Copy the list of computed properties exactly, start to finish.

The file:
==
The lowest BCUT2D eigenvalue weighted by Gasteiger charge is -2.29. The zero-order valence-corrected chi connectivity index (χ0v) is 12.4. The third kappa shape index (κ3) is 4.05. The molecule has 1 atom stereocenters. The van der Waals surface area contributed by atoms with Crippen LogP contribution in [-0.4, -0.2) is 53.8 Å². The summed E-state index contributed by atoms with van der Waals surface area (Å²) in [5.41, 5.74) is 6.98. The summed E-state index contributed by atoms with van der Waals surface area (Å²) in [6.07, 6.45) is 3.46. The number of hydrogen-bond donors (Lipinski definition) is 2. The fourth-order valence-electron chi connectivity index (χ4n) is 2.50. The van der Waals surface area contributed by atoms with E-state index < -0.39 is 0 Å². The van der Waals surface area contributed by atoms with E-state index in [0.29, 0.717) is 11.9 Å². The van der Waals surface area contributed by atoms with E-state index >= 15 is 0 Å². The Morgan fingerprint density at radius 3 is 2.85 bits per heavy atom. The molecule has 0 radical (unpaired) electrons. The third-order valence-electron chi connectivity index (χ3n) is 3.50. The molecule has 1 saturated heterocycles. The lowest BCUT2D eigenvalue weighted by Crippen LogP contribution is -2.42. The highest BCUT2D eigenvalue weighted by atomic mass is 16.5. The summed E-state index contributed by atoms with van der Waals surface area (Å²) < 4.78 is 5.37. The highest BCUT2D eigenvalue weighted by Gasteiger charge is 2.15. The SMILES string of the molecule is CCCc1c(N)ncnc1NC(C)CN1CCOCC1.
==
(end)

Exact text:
The lowest BCUT2D eigenvalue weighted by Gasteiger charge is -2.29. The zero-order valence-corrected chi connectivity index (χ0v) is 12.4. The third kappa shape index (κ3) is 4.05. The molecule has 1 atom stereocenters. The van der Waals surface area contributed by atoms with Crippen LogP contribution in [-0.4, -0.2) is 53.8 Å². The summed E-state index contributed by atoms with van der Waals surface area (Å²) in [5.41, 5.74) is 6.98. The summed E-state index contributed by atoms with van der Waals surface area (Å²) in [6.07, 6.45) is 3.46. The number of hydrogen-bond donors (Lipinski definition) is 2. The fourth-order valence-electron chi connectivity index (χ4n) is 2.50. The van der Waals surface area contributed by atoms with E-state index < -0.39 is 0 Å². The van der Waals surface area contributed by atoms with E-state index in [0.29, 0.717) is 11.9 Å². The van der Waals surface area contributed by atoms with E-state index >= 15 is 0 Å². The Morgan fingerprint density at radius 3 is 2.85 bits per heavy atom. The molecule has 0 radical (unpaired) electrons. The third-order valence-electron chi connectivity index (χ3n) is 3.50. The molecule has 1 saturated heterocycles. The lowest BCUT2D eigenvalue weighted by Crippen LogP contribution is -2.42. The highest BCUT2D eigenvalue weighted by atomic mass is 16.5. The summed E-state index contributed by atoms with van der Waals surface area (Å²) < 4.78 is 5.37. The highest BCUT2D eigenvalue weighted by Gasteiger charge is 2.15. The SMILES string of the molecule is CCCc1c(N)ncnc1NC(C)CN1CCOCC1.